In the brewhouse between the preheating tank and kettle room. The spiral staircase goes into a kettle annex where a few smaller stainless steel kettles hide. If you looked right from this frame you would see the bottom of one of the kettles like the bottom of a steel mixing bowl.
Indianapolis’ beautiful downtown is in the distance, past the gas storage tank.
In the ward for the criminally insane, this door was the most-worn. Nail scratches mark the area around the peep hole, the wood is gouged everywhere from thrown chairs and hard kicks, and a ominous blood-colored stain is visible where it dripped in the second inset from the bottom. Aside from the damage, the coloring in this section was very vibrant, though it was probably little reprieve for those who had to work here.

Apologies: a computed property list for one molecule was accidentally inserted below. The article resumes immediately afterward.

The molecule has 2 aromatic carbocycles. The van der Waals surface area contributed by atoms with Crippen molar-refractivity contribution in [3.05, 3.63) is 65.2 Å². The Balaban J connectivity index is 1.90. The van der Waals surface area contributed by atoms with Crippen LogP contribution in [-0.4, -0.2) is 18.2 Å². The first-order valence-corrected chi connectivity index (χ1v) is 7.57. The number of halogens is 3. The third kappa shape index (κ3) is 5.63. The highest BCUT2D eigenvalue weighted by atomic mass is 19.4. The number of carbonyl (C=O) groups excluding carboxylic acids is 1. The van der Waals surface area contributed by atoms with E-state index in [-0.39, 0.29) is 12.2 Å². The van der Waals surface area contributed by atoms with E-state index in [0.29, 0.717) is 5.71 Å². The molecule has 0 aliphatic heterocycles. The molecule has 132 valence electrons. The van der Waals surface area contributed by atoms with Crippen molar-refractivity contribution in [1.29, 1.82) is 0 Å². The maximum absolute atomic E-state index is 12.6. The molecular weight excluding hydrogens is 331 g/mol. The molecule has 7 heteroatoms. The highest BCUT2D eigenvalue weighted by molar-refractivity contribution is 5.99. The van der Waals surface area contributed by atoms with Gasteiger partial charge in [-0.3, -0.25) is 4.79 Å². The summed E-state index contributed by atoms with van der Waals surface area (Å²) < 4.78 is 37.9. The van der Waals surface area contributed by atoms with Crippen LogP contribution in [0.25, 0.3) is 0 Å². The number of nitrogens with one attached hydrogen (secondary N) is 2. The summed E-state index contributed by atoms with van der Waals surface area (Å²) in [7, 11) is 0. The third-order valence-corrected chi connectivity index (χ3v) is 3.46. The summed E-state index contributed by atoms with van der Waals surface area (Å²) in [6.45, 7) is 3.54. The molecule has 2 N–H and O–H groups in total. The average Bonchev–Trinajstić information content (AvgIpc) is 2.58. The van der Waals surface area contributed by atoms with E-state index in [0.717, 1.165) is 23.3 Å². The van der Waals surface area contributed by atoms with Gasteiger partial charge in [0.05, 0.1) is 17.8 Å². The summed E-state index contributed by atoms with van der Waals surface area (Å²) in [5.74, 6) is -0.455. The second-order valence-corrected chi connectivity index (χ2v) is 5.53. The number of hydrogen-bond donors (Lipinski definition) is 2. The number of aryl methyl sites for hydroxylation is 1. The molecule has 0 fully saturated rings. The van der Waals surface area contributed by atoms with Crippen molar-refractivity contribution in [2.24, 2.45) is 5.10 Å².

What time is it?
A window for light and air pokes above the big arch in the hallway. Most of the interior ceilings were broad brick archways.
An abandoned gatehouse bearing the name of the former factory.
Worm in the path of raw ore where it would be dumped from rock cars into the silo below.
It’s a mystery to me why this elevator has a Gold Medal Flour ghost sign. You can read it along with its obsolete monikers today.
Almost all of the doors and windows on the ground floor have been boarded, leaving the ground level very dark.